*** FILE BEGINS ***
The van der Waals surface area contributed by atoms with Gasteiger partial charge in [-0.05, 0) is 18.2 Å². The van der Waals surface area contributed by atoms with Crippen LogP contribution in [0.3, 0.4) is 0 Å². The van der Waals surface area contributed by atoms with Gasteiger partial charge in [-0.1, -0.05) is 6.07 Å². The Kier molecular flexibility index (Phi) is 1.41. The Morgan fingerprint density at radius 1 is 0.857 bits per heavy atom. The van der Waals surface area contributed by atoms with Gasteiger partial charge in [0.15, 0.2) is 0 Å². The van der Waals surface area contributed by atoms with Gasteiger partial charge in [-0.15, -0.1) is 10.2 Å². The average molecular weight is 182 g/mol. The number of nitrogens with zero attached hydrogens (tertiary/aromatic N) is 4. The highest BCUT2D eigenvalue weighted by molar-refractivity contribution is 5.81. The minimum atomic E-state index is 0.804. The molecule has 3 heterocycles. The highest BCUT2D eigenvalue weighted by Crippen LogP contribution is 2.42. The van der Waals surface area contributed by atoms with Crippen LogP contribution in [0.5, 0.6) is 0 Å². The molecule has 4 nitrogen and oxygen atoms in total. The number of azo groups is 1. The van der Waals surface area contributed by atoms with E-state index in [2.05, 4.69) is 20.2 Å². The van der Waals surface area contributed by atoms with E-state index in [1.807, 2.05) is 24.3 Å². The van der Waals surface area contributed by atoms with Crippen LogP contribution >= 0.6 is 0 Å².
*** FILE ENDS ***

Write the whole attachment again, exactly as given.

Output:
The van der Waals surface area contributed by atoms with Gasteiger partial charge in [-0.05, 0) is 18.2 Å². The van der Waals surface area contributed by atoms with Crippen LogP contribution in [0.3, 0.4) is 0 Å². The van der Waals surface area contributed by atoms with Gasteiger partial charge in [-0.1, -0.05) is 6.07 Å². The Kier molecular flexibility index (Phi) is 1.41. The Morgan fingerprint density at radius 1 is 0.857 bits per heavy atom. The van der Waals surface area contributed by atoms with Gasteiger partial charge in [0.15, 0.2) is 0 Å². The van der Waals surface area contributed by atoms with Gasteiger partial charge in [-0.15, -0.1) is 10.2 Å². The average molecular weight is 182 g/mol. The number of nitrogens with zero attached hydrogens (tertiary/aromatic N) is 4. The highest BCUT2D eigenvalue weighted by molar-refractivity contribution is 5.81. The minimum atomic E-state index is 0.804. The molecule has 3 heterocycles. The highest BCUT2D eigenvalue weighted by Crippen LogP contribution is 2.42. The van der Waals surface area contributed by atoms with Crippen LogP contribution in [0.5, 0.6) is 0 Å². The molecule has 4 nitrogen and oxygen atoms in total. The number of azo groups is 1. The van der Waals surface area contributed by atoms with E-state index in [2.05, 4.69) is 20.2 Å². The van der Waals surface area contributed by atoms with E-state index in [1.807, 2.05) is 24.3 Å². The van der Waals surface area contributed by atoms with Crippen LogP contribution >= 0.6 is 0 Å².